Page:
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Unerasable Empty Development Packages on an SAP ERP System

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by Thomas Wege

Introduction of abapGit in Project

In our customer project the abapGit tool was introduced. This open-source tool enables the transfer of SAP back-end resources with the help of an ABAP transaction (usually ZABAPGIT) into a Git repository. The associated possibility for feature-based tracking of changes created an analog to the existing procedure for front-end code.

Comparing front-end and back-end there are fundamental differences in the organization of the code. For front-end code, a repository actually consists of a directory tree with which every developer works independently. The back-end, on the other hand, is a huge pot. All objects can access each other. (For this reason, SAP dreams of providing every developer with a repository that consists of a copy of the complete system. Only then a back-end developer can work as independently from their colleagues as a front-end developer.) Since this vague future has not yet begun, smaller criteria must be used to group development objects into repositories.

abapGit regards a single package as one repository. If the package contains subpackages, these are synchronized as well. However, there is a strict package name check in the hierarchy. The name of a subpackage must begin with the name of the parent package. As a result, the names are becoming more and more specific, analogous to the ever more specific development objects within the packages. (You can avoid this strict check. But this is not recommended. Instead, you should clean up your package names.)

Strict Naming Convention becomes important

In the project's packages the naming convention was respected with a few exceptions. The introduction of abapGit forced the elimination of these exceptions. That meant creating new packages with the correct names, moving the objects from the old packages to the new ones and then deleting the old packages.

In the course of the move towards the new package names supposedly empty packages with old names were discovered.

Empty Package with Inappropriate Name detected!


If you expanded one of these packages, you could see that unlike "normal" packages it obviously didn't contain any development object.


Who needed empty packages? Nobody! So: delete them all!


But then:


Package can't be deleted. What next?

The package obviously wasn't empty. If a package can be deleted it must no longer contain any objects. But how should we delete objects that we couldn't see? And what kind of objects were they? Might we not be able to delete the package at all?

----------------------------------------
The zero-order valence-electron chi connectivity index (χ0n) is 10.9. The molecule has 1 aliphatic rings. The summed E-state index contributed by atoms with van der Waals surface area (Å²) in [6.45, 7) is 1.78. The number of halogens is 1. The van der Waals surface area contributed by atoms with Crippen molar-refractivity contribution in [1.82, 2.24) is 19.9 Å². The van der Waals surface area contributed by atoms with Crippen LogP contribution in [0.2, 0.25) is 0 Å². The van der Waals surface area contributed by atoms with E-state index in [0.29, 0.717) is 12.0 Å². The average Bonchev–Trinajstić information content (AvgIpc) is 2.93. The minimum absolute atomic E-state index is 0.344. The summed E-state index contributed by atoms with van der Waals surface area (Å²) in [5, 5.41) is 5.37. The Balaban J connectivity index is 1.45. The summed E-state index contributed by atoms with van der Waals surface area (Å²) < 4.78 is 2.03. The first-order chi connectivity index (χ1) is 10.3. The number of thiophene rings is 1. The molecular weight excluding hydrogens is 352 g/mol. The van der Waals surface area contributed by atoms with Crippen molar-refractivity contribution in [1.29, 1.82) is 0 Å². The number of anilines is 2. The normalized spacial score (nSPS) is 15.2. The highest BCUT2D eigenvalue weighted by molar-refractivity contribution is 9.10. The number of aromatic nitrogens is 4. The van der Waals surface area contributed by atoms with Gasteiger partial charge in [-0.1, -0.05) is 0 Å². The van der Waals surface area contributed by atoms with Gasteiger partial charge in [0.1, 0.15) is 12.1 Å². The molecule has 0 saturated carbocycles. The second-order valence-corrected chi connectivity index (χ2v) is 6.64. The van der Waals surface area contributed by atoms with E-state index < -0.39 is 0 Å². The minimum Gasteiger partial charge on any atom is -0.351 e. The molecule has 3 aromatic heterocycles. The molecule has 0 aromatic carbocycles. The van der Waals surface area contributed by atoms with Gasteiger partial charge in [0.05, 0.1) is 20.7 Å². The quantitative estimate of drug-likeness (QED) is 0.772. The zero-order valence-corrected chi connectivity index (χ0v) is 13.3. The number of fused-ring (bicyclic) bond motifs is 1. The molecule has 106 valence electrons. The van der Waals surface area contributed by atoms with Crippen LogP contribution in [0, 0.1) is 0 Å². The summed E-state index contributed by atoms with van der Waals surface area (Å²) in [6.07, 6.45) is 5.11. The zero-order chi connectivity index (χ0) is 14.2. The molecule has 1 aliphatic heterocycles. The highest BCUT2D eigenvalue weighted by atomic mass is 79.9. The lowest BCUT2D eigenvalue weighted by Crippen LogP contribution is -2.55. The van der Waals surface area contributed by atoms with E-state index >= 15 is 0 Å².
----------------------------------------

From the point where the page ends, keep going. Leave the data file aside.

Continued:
We could find the answer to this question by inspecting the contents of the TADIR system table, the directory for all transportable repository objects in the system. We looked for the package name in that database table. In previous SAP releases packages were known under the name "development class". The package name must therefore be entered in the selection screen of transaction SE16


in the DEVCLASS field. The following hits were displayed:


The entry with the "DEVC" object always stands for the package itself, which is also transportable in addition to the objects it contains.

What does Object Type HOTA mean?

Pressing the input help in the OBJECT field of the selection screen and filtering according to HOTA resulted in:


So the other objects denoted HANA objects. The object names were HANA packages which, together with the development objects they contained, were only visible in the HANA Development Perspective of the ABAP Development Tools in Eclipse. They were not visible in the ABAP Development Perspective.


Linking HANA Package to ABAP Package

In order to transport HANA objects from one system in the landscape to another system these objects have to be transferred into an ABAP package that is connected to the ABAP Transport Layer in SAP CTS (Correction and Transport System). This is done on the package level. A HANA package is synchronized with transaction SCTS_HTA into a transportable ABAP package. When we entered one of the package names from table TADIR in that transaction,


we could also see the objects contained in the package:


If you press the Execute button at the top left, you can specify an (existing) ABAP package to include the HANA objects for transport purposes. Warning: You will never see that package again in this transaction! In any case, we couldn't find a way to display it again later in the transaction itself. Only querying table TADIR did the job. We had to put in the HANA package name as the object name to get to know the ABAP package. If you know better please let us know!

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